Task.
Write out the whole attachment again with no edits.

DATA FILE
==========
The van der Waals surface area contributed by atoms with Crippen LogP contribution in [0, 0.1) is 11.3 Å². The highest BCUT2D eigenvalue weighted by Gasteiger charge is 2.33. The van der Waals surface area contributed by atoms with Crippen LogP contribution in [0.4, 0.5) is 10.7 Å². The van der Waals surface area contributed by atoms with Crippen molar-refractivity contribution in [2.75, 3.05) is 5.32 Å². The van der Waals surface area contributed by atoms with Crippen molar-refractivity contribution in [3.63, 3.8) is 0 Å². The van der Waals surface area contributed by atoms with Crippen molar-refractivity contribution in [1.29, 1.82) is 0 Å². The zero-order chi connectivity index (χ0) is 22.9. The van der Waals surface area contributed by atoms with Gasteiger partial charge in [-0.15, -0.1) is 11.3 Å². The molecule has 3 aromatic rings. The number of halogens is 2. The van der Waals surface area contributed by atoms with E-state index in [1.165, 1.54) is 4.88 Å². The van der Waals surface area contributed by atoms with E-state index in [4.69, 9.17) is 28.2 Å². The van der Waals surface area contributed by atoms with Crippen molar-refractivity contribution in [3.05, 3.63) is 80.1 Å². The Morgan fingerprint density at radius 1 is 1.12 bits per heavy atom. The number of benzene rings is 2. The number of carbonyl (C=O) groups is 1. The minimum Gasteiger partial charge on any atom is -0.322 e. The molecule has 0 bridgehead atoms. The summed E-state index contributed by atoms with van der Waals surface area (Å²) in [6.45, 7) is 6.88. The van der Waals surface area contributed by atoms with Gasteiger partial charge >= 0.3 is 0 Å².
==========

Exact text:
The van der Waals surface area contributed by atoms with Crippen LogP contribution in [0, 0.1) is 11.3 Å². The highest BCUT2D eigenvalue weighted by Gasteiger charge is 2.33. The van der Waals surface area contributed by atoms with Crippen LogP contribution in [0.4, 0.5) is 10.7 Å². The van der Waals surface area contributed by atoms with Crippen molar-refractivity contribution in [2.75, 3.05) is 5.32 Å². The van der Waals surface area contributed by atoms with Crippen molar-refractivity contribution in [3.63, 3.8) is 0 Å². The van der Waals surface area contributed by atoms with Crippen molar-refractivity contribution in [1.29, 1.82) is 0 Å². The zero-order chi connectivity index (χ0) is 22.9. The van der Waals surface area contributed by atoms with Gasteiger partial charge in [-0.15, -0.1) is 11.3 Å². The molecule has 3 aromatic rings. The number of halogens is 2. The van der Waals surface area contributed by atoms with E-state index in [1.165, 1.54) is 4.88 Å². The van der Waals surface area contributed by atoms with E-state index in [4.69, 9.17) is 28.2 Å². The van der Waals surface area contributed by atoms with Crippen molar-refractivity contribution in [3.05, 3.63) is 80.1 Å². The Morgan fingerprint density at radius 1 is 1.12 bits per heavy atom. The number of benzene rings is 2. The number of carbonyl (C=O) groups is 1. The minimum Gasteiger partial charge on any atom is -0.322 e. The molecule has 0 bridgehead atoms. The summed E-state index contributed by atoms with van der Waals surface area (Å²) in [6.45, 7) is 6.88. The van der Waals surface area contributed by atoms with Gasteiger partial charge >= 0.3 is 0 Å².